Saturday, December 23, 2017

Bolo de Bolacha {Cookie Cake}

Traditions are a funny thing. You spend your childhood blissfully unaware of the rest of the world, thinking what goes on in your house is no different than anywhere else. You get a little older, and the world gets a little bigger. Some of the small things you dismissed as, "just part of another holiday" become more special.... like this cake.

Bolo de Bolacha (which translates to "Cookie Cake") was a dessert made only around Christmas. It's a Portuguese classic and very similar to the Salame de Chocolate that I posted a few years back. I absolutely loved this cake as a kid. The texture is smooth and the flavor is simply delicious. It's incredibly basic in theory but the ingredients work together perfectly.

This "cake" is actually nothing more than stacks of cookies (Bolacha Maria) held together with frosting and coated in slivered, toasted almonds. In theory, you could use any frosting as the binding agent. We always used chocolate frosting - but not just any chocolate frosting! What I realized as an adult making this cake myself, this chocolate frosting is old school. It has a special gloss to it which is achieved through raw egg yolks. That's right. Raw. 

If that makes your nose crinkle with concern (heaven forbid someone gets salmonella), you have options. Option 1: use a different chocolate frosting that's not overly sweet, like an Italian Chocolate Buttercream. Option 2: find pasteurized eggs. This isn't the easiest task to accomplish so call your grocery store first before making the trip. We My poor determined husband was lucky enough to find some at Harris Teeter (thank you so much, meu amor).

The rest is straightforward! The end result is a silky confection that balances chocolate with a touch of coffee. The key ingredient, in my humble opinion, is the toasted almonds. I actually make extra and sprinkle them onto of my slice of cake. It's real. My husband, on the other hand, loves the actual cookie layer which softens as the cake sits.

There are different versions of this recipe out there on the internet - some use condensed milk and others add melted chocolate. It's nice to know that even with shared traditions, each is still unique! I hope you enjoy this Bolo de Bolacha! Obridgada!

Bolo de Bolacha
This recipe is slightly modified from a hand-written original. Special thanks to the Duartes and my Mom!

250 grams of Bolacha Maria - Torrada* (recommend the Triunfo Brand) or 42 cookies (2 sleeves)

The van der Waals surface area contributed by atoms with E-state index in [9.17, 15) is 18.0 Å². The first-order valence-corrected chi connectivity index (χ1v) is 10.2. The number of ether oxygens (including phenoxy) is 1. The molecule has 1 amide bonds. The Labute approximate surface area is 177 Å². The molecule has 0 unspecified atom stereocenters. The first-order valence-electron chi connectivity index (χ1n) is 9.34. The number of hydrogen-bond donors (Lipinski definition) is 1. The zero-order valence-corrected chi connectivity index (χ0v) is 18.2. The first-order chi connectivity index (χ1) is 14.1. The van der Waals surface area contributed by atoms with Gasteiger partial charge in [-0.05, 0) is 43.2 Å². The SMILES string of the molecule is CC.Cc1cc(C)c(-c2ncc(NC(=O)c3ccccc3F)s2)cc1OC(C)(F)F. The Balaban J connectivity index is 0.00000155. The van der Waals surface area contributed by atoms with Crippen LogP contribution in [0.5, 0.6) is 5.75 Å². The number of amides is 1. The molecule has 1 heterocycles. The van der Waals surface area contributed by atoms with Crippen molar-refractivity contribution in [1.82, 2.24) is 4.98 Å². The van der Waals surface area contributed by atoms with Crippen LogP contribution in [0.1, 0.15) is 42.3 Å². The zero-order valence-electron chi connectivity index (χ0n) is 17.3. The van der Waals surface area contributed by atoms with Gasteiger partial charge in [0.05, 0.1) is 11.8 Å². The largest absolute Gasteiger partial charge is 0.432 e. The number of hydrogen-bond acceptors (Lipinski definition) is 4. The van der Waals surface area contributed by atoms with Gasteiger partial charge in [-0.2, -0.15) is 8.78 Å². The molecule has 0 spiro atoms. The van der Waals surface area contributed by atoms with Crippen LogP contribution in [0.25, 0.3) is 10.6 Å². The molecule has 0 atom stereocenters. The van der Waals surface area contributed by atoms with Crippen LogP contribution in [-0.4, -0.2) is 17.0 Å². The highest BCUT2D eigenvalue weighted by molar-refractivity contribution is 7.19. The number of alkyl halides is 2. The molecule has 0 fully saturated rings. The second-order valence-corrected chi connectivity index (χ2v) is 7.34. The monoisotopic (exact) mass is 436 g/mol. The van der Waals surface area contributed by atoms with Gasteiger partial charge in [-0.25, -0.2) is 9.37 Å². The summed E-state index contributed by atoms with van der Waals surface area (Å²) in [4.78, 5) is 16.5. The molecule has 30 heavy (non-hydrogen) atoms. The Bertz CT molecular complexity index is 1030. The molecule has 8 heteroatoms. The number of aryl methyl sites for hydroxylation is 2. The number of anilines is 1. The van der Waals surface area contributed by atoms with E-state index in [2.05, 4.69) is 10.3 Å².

1 cup strong coffee or espresso, room temperature (sweeten with sugar to taste, optional)

300 grams slivered almonds, toasted
6 chocolate covered espresso beans or almonds, optional

300 grams powdered sugar**
500 grams unsalted butter, room temperature
1 teaspoon vanilla extract
1/2 teaspoon instant espresso powder, optional
6 egg yolks***
3-5 tablespoons unsweetened chocolate powder, to taste

In the bowl of a stand mixer, beat unsalted butter with powdered sugar until smooth and airy. Scrape down the sides of the bowl.  Add unsweetened chocolate powder to taste and instant espresso (optional) powder. Mix well. On low speed, add one egg yolk at a time, mixing until each egg is fully incorporated before adding the next one. Fold in the vanilla extract.

Using an off-set spatula or knife, smear the back of a cookie with frosting and set dead-center of the cake plate, using the frosting as the glue. Repeat with the other cookies, working around the center cookie to create a "floral" pattern.

Brush the top of these cookies with the coffee, using just enough to let the cookie soak it in (I did a double coat of coffee).

To build up the rest of the layers, add the remaining frosting to a piping bag and create a thin, even layer on top of the placed cookies. It's important to keep the layers thin so it's not overly sweet! Stack more cookies and brush with more coffee. Repeat until all cookies are gone.

Coat the entire exterior of the cake with frosting and smooth over with off-set spatula. I found the piping big helped get to some of hard to reach places.

Take half of the toasted, sliced almonds and lightly chop - does not have to be even. Mix back in with the full slices of almond. Press almond mix on the slides of the cake, coating as even as possible. It doesn't have to be perfect.

Optional - use a 1M or star tip to pipe a swirl on each "petal" of the cake then adorn with a chocolate covered espresso bean or almond.

Set in the fridge for at least 1 hour, preferably overnight. Serve chilled with a cup of coffee!

* The cookies used in the recipe should say "torrada" on the label which means toasted. They're a little firmer than the usual variety so they absorb the coffee better. I couldn't find these at the Portuguese store in VA so I toasted them myself for about 15 minutes at 250F in the oven. This step  is not necessary.

** You can use granulated sugar but the texture will be a touch grainy. 

***  I grew up eating this cake with no clue there were uncooked egg yolks in the frosting. If this makes you uncomfortable, be sure to use pasteurized eggs. I found some (Davidonson's Eggs) at Harris Teeter.